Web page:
On Tuesday the Morrison-Joyce government handed down the last budget of this current government. Although the budget was filled with many promises, students remained largely absent. Throughout his budget speech, Treasurer Josh Frydenburg focused on sustaining Australia’s economic growth and record low unemployment, as well as easing the cost of living, amidst the lead up to the election and war in Ukraine.
There were several new expenditure packages for rural Australia, an increase in healthcare spending, and more funding for mental health support. Moreover, the Liberal-National Coalition is holding fast on its technology driven approach to climate change.
University students, and universities more generally, are not slated to receive any specific money in this year’s budget. This comes after last year’s Job Ready Graduates package which cut funding for universities by five percent this year.
This also comes after the tertiary education sector was excluded three times from accessing the JobKeeper wage subsidy, putting pressure on an already financially strained sector. Nor is there any extra support for students on youth allowance in the new budget.
However, students paying tax are also likely to benefit from this budget’s tax relief. The government has added another $420 onto the existing $1500 in tax relief for low and middle income earners.
Nonetheless, the major tax winners by far are those earning between $45,000 and $200,000. They will be paying 30 percent tax from 2024, removing the 37 percent tax bracket for incomes above $120,000.
International students who arrived between 19 January and 19 March will be able to refund their visa application. This, along with an increase in the number of available working holiday visas, is designed to attract more international students and working migrants to bolster Australia’s hospitality and services industry.
There will be an extra half a billion dollars for mental health services, including Headspace, which will likely impact young people who are more likely to need mental health support.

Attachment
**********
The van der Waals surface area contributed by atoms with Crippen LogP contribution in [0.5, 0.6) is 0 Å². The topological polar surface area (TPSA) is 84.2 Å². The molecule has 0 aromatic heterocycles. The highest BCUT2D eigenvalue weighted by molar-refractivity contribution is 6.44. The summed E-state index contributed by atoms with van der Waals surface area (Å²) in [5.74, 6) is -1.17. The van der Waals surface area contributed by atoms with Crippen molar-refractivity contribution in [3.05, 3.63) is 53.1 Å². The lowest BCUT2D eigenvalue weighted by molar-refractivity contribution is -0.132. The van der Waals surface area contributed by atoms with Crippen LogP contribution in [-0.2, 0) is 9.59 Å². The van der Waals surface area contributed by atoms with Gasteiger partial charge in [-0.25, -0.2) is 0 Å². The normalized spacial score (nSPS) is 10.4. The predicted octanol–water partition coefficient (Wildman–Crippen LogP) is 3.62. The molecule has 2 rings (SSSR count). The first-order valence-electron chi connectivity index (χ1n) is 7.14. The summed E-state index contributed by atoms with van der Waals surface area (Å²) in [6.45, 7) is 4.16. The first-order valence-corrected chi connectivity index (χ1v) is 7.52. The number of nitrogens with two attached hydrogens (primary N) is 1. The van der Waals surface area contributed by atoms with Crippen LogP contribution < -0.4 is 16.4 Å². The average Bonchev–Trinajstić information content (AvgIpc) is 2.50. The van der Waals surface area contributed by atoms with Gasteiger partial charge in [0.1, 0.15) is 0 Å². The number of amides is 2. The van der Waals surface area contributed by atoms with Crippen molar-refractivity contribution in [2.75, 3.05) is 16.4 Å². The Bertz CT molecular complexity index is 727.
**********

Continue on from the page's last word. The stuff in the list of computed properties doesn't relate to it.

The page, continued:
Frydenburg boasted of the creation of jobs and record-low unemployment this year under the Coalition government, while also announcing relief for fuel prices. The excise tax on fuel will be cut in half for the next six months, which the Treasurer claimed will drop fuel prices by 22 cents per litre.
The government continues to push a technology, not taxes, approach to emissions reduction. This involves investing in renewable energy companies and technologies like microgrids in rural areas. Moreover, the government has invested one billion dollars to protect the Great Barrier Reef.
Nonetheless, funding for climate initiatives will fall by 35 percent over the next four years if the Coalition wins the next election. The budget continues to contain no measures to incentivise corporations to reduce their emissions.
Frydenberg also announced more than $270 billion in defence spending over the next 10 years, estimated to create 100,000 jobs. Falling under this umbrella is a nine billion dollar investment in cybersecurity and intelligence spending. This includes almost 2,000 jobs for data analysts, computer programmers, and software engineers, significantly benefiting those in the field.
Speaking to Woroni, Labor MP for the ACT seat of Fenner and Shadow Assistant Minister for Treasury Andrew Leigh argued that the Coalition’s antagonism to universities is a “…dangerous place for us to be as a nation” and that the government has “…effectively declared war on universities.”
Greens Senator Mahreen Faruqi labelled young people and students as the “…biggest losers of this budget.” Before the budget was released, the Greens announced their policy to wipe student debt, instead of the Stage 3 tax cuts. Wiping student debt is estimated to cost $60.7 billion over the next decade, while the Stage 3 tax cuts are projected to cost $184 billion in the next few years.
Representing the National Union of Students, President Georgie Beatty claimed that “…if students want change, it’s obvious that after a decade in power, this government isn’t the one to deliver it.” Beatty’s remedy to this underrepresentation is that students “need to be turning out to vote” in the federal election expected to take place this May.
As Australia enters the election cycle, Woroni will report regularly on major government decisions like the budget and its criticisms. Stay tuned for a more in depth exploration of the budget and how the other major parties have responded.